The Version number of the attributes on LADC01’s DC object in the domain partition have a USN that is 100,000 higher than the DC’s corresponding Server object in the configuration partition. This strongly suggests the DC object in the Domain Controllers OU was authoritatively restored with the default version increase of 100,000 while the DC’s corresponding Server object in the configuration partition was not authoritatively restored. The customer then remembered accidentally deleting several of the DCs a while back and performing an authoritative restore on the entire Domain Controllers OU.
Understanding the inconsistencies:
Now that we knew an authoritative restore of the domain controllers OU was performed we needed to determine why the serverReference and serverReferenceBL attributes for restored DCs were missing and different across all DCs.
Anyone who has performed authoritative restores of users and groups will recall an issue where group membership is not correct on replica DCs after users and groups are authoritatively restored; this is discussed at length in KB280079. In the case of restored users and groups, when a user is deleted their membership from the remaining group is removed. If the user is then restored, but the group is not, the membership will not be restored on any DC except the DC where the restore took place. For those wondering what this has to do with DCs being restored, it is identical. DCs are security principals just like users, and the DC’s server object in the configuration partition behaves much like a group. If the DC object is deleted from the domain partition the serverReference attribute containing the forward link will be NULL’ed out on the server object in the configuration partition. If just the DC object in the domain partition is restored the serverReference attribute on the corresponding server object in the configuration partition will not be updated on replica DCs once the restored DC object inbound replicates to them.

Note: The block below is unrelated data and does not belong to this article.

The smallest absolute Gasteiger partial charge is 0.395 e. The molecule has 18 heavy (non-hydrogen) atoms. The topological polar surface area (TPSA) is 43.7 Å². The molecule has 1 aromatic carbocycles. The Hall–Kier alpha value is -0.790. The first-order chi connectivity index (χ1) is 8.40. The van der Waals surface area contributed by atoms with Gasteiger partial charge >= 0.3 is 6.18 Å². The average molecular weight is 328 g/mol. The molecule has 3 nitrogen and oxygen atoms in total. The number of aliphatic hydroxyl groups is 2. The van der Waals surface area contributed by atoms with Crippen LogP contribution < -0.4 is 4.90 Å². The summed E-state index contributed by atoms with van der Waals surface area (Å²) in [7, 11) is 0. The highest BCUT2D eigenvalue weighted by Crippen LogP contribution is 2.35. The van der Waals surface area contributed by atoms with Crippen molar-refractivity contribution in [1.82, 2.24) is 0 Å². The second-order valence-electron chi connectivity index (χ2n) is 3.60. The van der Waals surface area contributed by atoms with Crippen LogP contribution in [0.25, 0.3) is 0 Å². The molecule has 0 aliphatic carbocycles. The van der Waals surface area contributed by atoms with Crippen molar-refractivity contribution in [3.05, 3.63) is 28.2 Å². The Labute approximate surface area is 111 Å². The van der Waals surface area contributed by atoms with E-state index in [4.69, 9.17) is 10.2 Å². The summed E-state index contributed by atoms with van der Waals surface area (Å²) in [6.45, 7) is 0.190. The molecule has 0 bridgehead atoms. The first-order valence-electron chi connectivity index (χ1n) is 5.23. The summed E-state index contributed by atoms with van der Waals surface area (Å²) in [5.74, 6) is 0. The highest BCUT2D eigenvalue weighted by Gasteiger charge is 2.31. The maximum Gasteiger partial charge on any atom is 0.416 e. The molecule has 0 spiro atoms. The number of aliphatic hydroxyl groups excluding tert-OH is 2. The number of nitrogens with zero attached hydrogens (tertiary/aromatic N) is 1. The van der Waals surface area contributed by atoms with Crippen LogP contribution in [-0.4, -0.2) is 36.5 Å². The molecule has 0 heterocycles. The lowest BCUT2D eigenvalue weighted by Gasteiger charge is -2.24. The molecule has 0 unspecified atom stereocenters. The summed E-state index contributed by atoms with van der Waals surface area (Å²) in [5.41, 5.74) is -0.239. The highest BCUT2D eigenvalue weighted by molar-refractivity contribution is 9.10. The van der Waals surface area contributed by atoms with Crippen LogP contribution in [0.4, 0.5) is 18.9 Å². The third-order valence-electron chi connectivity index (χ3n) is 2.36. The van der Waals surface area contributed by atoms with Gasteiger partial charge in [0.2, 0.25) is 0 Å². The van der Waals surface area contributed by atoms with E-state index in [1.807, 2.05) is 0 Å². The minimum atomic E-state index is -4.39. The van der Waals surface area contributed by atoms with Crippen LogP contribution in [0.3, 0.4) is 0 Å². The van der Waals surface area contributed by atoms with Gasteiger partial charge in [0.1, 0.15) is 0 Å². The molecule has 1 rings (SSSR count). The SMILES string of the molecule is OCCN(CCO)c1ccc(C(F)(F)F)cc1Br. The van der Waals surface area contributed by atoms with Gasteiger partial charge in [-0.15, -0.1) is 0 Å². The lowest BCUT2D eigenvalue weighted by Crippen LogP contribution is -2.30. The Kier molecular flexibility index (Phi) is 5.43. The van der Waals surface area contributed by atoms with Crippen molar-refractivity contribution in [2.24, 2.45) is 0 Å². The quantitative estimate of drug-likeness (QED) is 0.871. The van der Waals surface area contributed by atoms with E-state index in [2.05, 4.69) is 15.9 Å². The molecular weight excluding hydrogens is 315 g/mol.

Avoiding this issue:
Since the release of Windows Server 2003 Service Pack 1 ntdsutil.exe has automatically created LDF files for all partitions in the forest where restored objects have back-links. This is discussed further in MSKB 840001. In the case of user accounts you ensure all users have the correct group membership on all DCs by allowing the restored user accounts to replicate to all DCs/GCs. Once all DCs have the restored account you use ldifde -i -f <AR*.ldf> and import the user’s group membership against to the recovery DC. Doing this ensures the user’s DN is added to the member attribute on the group and the version of the member attribute is bumped higher causing it to replicate to all DCs. Since all DCs have a copy of the restored user account in their local database the DN on the member attribute is retained. As a rule of thumb, if you are authoritatively restoring users, computers or groups you should always import the LDF files created by ntdsutil.exe and avoid issues like this.
Or even better, deploy Windows Server 2008 R2 and enable the AD Recycle Bin – it automatically handles back links and forward links.
– Dave “metadata” Everett